Those citations, together with the others, both leading and deriving from the constitutional status of the dwellinghouse, are what lead us to conclude that the breaking into of a person's house by a trespasser with intent to steal or commit any other form of crime is indeed, in and of itself, an act of aggression.
The constitutional provision referred to in that judgment is of course Article 40.5 which states: "The dwelling of every citizen is inviolable and shall not be forcibly entered save in accordance with law". Any discussion of defence of the dwelling, therefore, connotes, to a greater or lesser extent, defence of the person.
The common law has always provided that people can use force to protect themselves, to protect others and to protect property. The statute law in this area is mainly embodied in the Non-Fatal Offences against the Person Act 1997. Among other matters, the 1997 Act addresses the rights of those who are required to use force in defence against an attack on themselves, others or on property. The Act, in a reflection of the common law tradition, permits the use of reasonable force in defence against attack. The 1997 Act is concerned with attacks irrespective of where such attacks may occur. The Bill before the House today is concerned with attacks in the dwelling and on the curtilage of the dwelling. It does not repeal the 1997 Act, rather it complements it and provides for some technical amendments to it.
The Law Reform Commission report of 2009 was a most helpful contribution to the considerable public discourse on this issue in recent years. This Bill now builds on all of that tradition and debate to clarify the law in an approach which I believe all sides of the House can support.
While respecting the basic principles of legitimate defence identified in the report of the Law Reform Commission, the Bill is structured in a different way from that proposed by the commission. The structure of the commission's suggested Bill, which dealt with defences in criminal law generally, made it difficult to apply the relevant recommendations to a Bill dealing only with the dwelling and not dealing with general law on defences. The commission's approach anticipated a wider codification of the criminal law and as that wider issue is still under consideration it would be inappropriate to adopt such an approach in this Bill.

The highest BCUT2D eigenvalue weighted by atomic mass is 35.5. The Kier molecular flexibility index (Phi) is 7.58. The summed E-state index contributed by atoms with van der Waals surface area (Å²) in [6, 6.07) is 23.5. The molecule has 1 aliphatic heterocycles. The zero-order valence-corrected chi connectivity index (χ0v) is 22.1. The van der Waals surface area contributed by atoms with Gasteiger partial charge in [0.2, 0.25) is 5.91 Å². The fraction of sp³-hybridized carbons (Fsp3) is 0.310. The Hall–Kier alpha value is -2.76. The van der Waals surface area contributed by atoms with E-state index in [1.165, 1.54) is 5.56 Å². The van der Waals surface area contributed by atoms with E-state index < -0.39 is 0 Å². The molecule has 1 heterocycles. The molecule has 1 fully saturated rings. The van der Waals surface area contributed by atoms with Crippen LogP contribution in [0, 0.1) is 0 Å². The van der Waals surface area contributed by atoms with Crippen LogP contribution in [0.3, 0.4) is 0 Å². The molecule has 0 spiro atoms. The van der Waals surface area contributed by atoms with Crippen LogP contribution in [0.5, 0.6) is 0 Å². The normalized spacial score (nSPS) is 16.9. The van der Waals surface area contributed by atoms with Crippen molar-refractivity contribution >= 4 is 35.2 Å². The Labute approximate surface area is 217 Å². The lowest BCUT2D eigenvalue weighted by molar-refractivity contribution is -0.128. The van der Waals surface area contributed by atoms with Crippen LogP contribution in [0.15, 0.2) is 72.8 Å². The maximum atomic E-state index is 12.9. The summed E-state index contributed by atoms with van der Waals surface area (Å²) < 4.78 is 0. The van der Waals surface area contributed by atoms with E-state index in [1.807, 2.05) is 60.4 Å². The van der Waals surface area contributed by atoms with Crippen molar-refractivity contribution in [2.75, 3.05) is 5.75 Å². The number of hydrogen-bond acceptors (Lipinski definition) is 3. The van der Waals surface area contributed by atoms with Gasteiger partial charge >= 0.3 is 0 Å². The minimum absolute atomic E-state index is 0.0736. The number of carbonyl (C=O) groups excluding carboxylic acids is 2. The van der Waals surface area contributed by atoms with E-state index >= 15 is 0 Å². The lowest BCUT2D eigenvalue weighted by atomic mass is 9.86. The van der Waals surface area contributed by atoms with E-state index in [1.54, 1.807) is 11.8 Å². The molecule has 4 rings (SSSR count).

I will now turn to the main provisions of the Bill. Section 1 is the standard provision containing the definitions of terms used in the Bill. Senators should note the definitions of "dwelling" and "curtilage" in subsection (1) and that subsection (2) provides that every reference to the dwelling in the Bill includes a reference to the curtilage of the dwelling. It states: "curtilage in relation to the dwelling means an area immediately surrounding or adjacent to the dwelling and which is used in conjunction with the dwelling, other than any part of that area which is a public place".
The Bill provides, in section 2(1), that it shall not be an offence for a person who is in their dwelling or a person who is a lawful occupant to use force against another person in the particular circumstances outlined in this section.
Section 2 focuses on the use of force by an occupier against an intruder entering the dwelling with criminal intent. The force used against the intruder must only be such as is reasonable in the circumstances the occupier believes them to be in order to protect himself or herself or others or property. The occupier may be mistaken as to the circumstances, but if their belief is honestly held, they will enjoy the protection of the Bill. It will be a matter for a court or a jury to decide whether the occupier's belief was honestly held, as subsection (4) provides: "It is immaterial whether a belief is justified or not if it is honestly held but in considering whether the person using the force honestly held the belief, the court or jury, as the case may be, shall have regard to the presence or absence of reasonable grounds for so believing and all other relevant circumstances".